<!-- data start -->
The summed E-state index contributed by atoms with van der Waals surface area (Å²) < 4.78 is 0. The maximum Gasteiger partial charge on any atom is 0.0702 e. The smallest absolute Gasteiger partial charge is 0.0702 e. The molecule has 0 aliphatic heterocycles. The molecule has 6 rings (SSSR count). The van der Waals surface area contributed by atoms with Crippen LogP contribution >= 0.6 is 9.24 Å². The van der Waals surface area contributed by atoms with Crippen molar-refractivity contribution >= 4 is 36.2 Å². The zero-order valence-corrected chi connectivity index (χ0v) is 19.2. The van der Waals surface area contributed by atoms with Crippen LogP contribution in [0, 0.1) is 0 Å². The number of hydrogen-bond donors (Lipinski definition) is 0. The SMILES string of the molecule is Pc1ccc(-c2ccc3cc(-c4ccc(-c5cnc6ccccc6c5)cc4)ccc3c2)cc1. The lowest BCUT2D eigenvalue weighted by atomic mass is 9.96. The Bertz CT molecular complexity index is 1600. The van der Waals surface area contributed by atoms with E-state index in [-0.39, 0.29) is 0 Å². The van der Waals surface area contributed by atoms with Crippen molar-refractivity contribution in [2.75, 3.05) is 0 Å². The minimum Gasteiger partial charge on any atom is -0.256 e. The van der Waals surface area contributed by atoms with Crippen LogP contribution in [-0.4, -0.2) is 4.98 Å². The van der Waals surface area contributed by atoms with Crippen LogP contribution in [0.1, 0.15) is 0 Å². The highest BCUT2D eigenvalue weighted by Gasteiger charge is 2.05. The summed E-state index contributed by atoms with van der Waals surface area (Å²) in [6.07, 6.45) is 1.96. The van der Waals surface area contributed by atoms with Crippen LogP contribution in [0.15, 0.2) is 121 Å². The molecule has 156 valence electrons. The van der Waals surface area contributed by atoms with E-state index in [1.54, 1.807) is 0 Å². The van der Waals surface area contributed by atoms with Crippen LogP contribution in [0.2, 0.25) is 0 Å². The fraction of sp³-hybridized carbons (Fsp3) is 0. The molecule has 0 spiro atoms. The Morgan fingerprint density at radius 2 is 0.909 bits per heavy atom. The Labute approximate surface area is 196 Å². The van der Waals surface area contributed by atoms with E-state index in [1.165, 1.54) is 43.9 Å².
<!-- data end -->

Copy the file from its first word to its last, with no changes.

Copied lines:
The summed E-state index contributed by atoms with van der Waals surface area (Å²) < 4.78 is 0. The maximum Gasteiger partial charge on any atom is 0.0702 e. The smallest absolute Gasteiger partial charge is 0.0702 e. The molecule has 0 aliphatic heterocycles. The molecule has 6 rings (SSSR count). The van der Waals surface area contributed by atoms with Crippen LogP contribution >= 0.6 is 9.24 Å². The van der Waals surface area contributed by atoms with Crippen molar-refractivity contribution >= 4 is 36.2 Å². The zero-order valence-corrected chi connectivity index (χ0v) is 19.2. The van der Waals surface area contributed by atoms with Crippen LogP contribution in [0, 0.1) is 0 Å². The number of hydrogen-bond donors (Lipinski definition) is 0. The SMILES string of the molecule is Pc1ccc(-c2ccc3cc(-c4ccc(-c5cnc6ccccc6c5)cc4)ccc3c2)cc1. The lowest BCUT2D eigenvalue weighted by atomic mass is 9.96. The Bertz CT molecular complexity index is 1600. The van der Waals surface area contributed by atoms with E-state index in [-0.39, 0.29) is 0 Å². The van der Waals surface area contributed by atoms with Crippen molar-refractivity contribution in [2.75, 3.05) is 0 Å². The minimum Gasteiger partial charge on any atom is -0.256 e. The van der Waals surface area contributed by atoms with Crippen LogP contribution in [-0.4, -0.2) is 4.98 Å². The van der Waals surface area contributed by atoms with Crippen LogP contribution in [0.1, 0.15) is 0 Å². The highest BCUT2D eigenvalue weighted by Gasteiger charge is 2.05. The summed E-state index contributed by atoms with van der Waals surface area (Å²) in [6.07, 6.45) is 1.96. The van der Waals surface area contributed by atoms with Crippen LogP contribution in [0.15, 0.2) is 121 Å². The molecule has 156 valence electrons. The van der Waals surface area contributed by atoms with E-state index in [1.54, 1.807) is 0 Å². The van der Waals surface area contributed by atoms with Crippen LogP contribution in [0.2, 0.25) is 0 Å². The fraction of sp³-hybridized carbons (Fsp3) is 0. The molecule has 0 spiro atoms. The Morgan fingerprint density at radius 2 is 0.909 bits per heavy atom. The Labute approximate surface area is 196 Å². The van der Waals surface area contributed by atoms with E-state index in [1.165, 1.54) is 43.9 Å².